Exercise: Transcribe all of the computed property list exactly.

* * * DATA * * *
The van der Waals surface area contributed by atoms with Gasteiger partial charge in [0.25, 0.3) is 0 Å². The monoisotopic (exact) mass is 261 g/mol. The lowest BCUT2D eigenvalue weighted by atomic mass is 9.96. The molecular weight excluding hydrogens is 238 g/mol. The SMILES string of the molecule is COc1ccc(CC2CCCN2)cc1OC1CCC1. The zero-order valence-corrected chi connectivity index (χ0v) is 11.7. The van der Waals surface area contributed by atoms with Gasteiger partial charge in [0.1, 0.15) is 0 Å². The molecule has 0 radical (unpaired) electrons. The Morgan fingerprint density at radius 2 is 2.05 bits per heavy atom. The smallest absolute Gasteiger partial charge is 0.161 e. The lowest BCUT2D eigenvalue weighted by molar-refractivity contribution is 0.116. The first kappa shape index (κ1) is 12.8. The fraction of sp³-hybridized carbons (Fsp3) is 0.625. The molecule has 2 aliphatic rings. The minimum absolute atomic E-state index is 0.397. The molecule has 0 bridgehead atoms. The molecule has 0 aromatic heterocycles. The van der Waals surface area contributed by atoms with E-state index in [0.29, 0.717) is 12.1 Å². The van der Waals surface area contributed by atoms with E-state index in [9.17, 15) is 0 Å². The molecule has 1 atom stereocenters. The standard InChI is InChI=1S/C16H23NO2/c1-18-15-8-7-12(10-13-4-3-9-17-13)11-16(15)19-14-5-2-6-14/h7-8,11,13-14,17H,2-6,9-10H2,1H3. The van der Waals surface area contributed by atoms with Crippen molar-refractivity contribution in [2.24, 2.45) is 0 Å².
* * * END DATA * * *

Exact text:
The van der Waals surface area contributed by atoms with Gasteiger partial charge in [0.25, 0.3) is 0 Å². The monoisotopic (exact) mass is 261 g/mol. The lowest BCUT2D eigenvalue weighted by atomic mass is 9.96. The molecular weight excluding hydrogens is 238 g/mol. The SMILES string of the molecule is COc1ccc(CC2CCCN2)cc1OC1CCC1. The zero-order valence-corrected chi connectivity index (χ0v) is 11.7. The van der Waals surface area contributed by atoms with Gasteiger partial charge in [0.1, 0.15) is 0 Å². The molecule has 0 radical (unpaired) electrons. The Morgan fingerprint density at radius 2 is 2.05 bits per heavy atom. The smallest absolute Gasteiger partial charge is 0.161 e. The lowest BCUT2D eigenvalue weighted by molar-refractivity contribution is 0.116. The first kappa shape index (κ1) is 12.8. The fraction of sp³-hybridized carbons (Fsp3) is 0.625. The molecule has 2 aliphatic rings. The minimum absolute atomic E-state index is 0.397. The molecule has 0 bridgehead atoms. The molecule has 0 aromatic heterocycles. The van der Waals surface area contributed by atoms with E-state index in [0.29, 0.717) is 12.1 Å². The van der Waals surface area contributed by atoms with E-state index in [9.17, 15) is 0 Å². The molecule has 1 atom stereocenters. The standard InChI is InChI=1S/C16H23NO2/c1-18-15-8-7-12(10-13-4-3-9-17-13)11-16(15)19-14-5-2-6-14/h7-8,11,13-14,17H,2-6,9-10H2,1H3. The van der Waals surface area contributed by atoms with Crippen molar-refractivity contribution in [2.24, 2.45) is 0 Å².